This jaded view of Faye and Tong Tong has to be taken with a grain of salt. This may not be a typical day for Faye and Tong Tong. If it were, I’m sure the paparazzi would be ready and waiting, every day at the same time.

Rare Songs – Cheerful Angel

“Cheerful Angel” (愛笑的天使) was written and composed by Faye Wong (王菲) for the inaugural fundraising event held on 26 Dec 2006. (Click below to listen to the song.) The foundation was initiated by Faye and her husband, in cooperation with the Chinese Red Cross, to help children with clefts. Their daughter, Li Yan (李嫣), was born with a cleft in May of that year. “Cheerful Angel” is the official theme song of the charity. There are many versions of this song on the web, but I haven’t found one that sounds really good. This version from st020.com is the best I’ve found thus far. This is an MP3 made from a video downloaded from the site. I’ll keep an eye out for a better recording.

I don’t think this song was ever released on an official CD. Thus, the web versions are all we have. The production is very simple, at least in the versions I’ve heard, and the sound quality isn’t great. Still, the song is moving, capturing the overwhelming and unconditional love that a mother feels for her newborn. In “Cheerful Angel,” we see Faye at her tenderest, vulnerable yet filled with happiness and determination. This will always be one of my favorite songs.

(To play the song, “Cheerful Angel,” click on the arrow.)

Rare Songs – Do Dak Ta in a Live Duet

With this live recording of Faye Wong’s “Because of Him” (多得他, Do Dak Ta), I’m beginning a series on rare recordings that have never been formally released in official albums or videos. (Click below to listen to the song.) These are the ones that are floating around on the web in various degrees of quality. This is from the 1992 Creative Concert where Faye and Sandy Lam (林憶蓮) teamed up in a live duet. “Do Dak Ta” is a cover of Karyn White’s 1988 hit “Superwoman.” Faye released this song in her third album, You’re the Only One (Cinepoly, Dec 1990). C. Y. Kong has a version on his website, but it’s from the concert soundtrack and quite raw. I got this version off the video at Tudou.com. The problem with Tudou videos is the slow downloading, which translates into long pauses throughout the song. (YouTube’s a lot better in this regard.) Thus, for many (some?) of the songs I’ll be presenting in this series, the process will probably require a download of an FLV file to my PC (to avoid the pauses), a recording in WAV format, a conversion to MP3, and an upload to this blog site.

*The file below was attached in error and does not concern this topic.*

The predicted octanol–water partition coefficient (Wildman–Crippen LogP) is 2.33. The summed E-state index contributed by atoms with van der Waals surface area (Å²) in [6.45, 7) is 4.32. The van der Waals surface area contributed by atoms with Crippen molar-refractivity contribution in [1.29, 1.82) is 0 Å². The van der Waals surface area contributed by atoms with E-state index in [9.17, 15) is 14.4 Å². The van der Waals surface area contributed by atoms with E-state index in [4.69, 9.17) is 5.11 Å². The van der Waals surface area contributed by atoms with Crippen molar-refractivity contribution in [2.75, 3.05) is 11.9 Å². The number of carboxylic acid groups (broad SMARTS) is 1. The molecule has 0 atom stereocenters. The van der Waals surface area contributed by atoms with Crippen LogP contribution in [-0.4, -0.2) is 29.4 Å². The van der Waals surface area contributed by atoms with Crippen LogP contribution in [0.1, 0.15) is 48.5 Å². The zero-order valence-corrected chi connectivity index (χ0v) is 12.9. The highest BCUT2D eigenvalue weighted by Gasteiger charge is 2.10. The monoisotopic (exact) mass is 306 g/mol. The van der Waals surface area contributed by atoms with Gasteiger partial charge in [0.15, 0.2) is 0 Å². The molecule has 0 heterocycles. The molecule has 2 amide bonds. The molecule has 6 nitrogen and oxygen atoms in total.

In any case, I’m guessing that this is Faye’s first live concert after returning from her soul-searching sojourn to New York City in 1991. With the release of Coming Home (Cinepoly, Aug 1992) after her return to Hong Kong, she turned her fledgling career onto the fast track and never looked back. Notice her name on the cover of the album. She’s going with “Jing” and “Faye” plus “王靖雯,” Wang Jing Wen or Wong Ching Man. The emcee in the recording uses the latter rather than 王菲, or Wong Faye.

(To play the song, “Because of Him,” click on the arrow.)

Click here for a related article.

Faye Wong’s Ten Best ‘Minor’ Videos – #7

7. For the seventh best minor video, I’ve selected Faye Wong’s (王菲) English cover of Queen’s 1975 megahit, “Bohemian Rhapsody.” This video was added to YouTube by Lilac1205 on 24 Feb 2008. She/he describes it as coming from the “Faye Wong 98~99 concert.” This is a bit misleading because it gives the impression that it’s part of the Hong Kong segment of the 1998-99 Scenic Tour concert. It’s actually from the Japan leg of the tour, which was staged on March 11-12, 1999, at the Budokan in Tokyo. (Faye held a second concert at the Budokan on Nov 1-2, 2001. The DVD, Faye Wong Japan Concert, was released in Dec 2002.) Faye was the first Chinese singer to perform in this arena, which is usually reserved for massive rock concerts. “Bohemian Rhapsody” is included in the CD (released in Dec 1999) for the HK concert, but it’s omitted from the VCD/DVD (released 1 Feb 2000). Thus, this is the only video for this song, from the tour, that I could find on YouTube. This video shows what Faye can do in a fully staged Broadway musical type number. Her power and range are awesome. Watching this, I can’t help but wonder why we haven’t seen Faye in a full-blown musical film. She sings and dances in some of her films, but I’d like to see a film where her singing dominates from beginning to end. ADDED: I’ve never seen an official VCD or DVD release for the March 1999 Budokan concert. However, I know that at least one, official or unofficial, exists. I’ve seen a copy of it, but the visual quality was poor. I’m not sure if there’s a better quality available commercially. Other videos from the Budokan 1999 concert are scattered around in YouTube, and I might try to gather them when I have time.

See “10 Best Minor Videos” in the right sidebar for links to the other selections. The introduction to this series is in selection #1.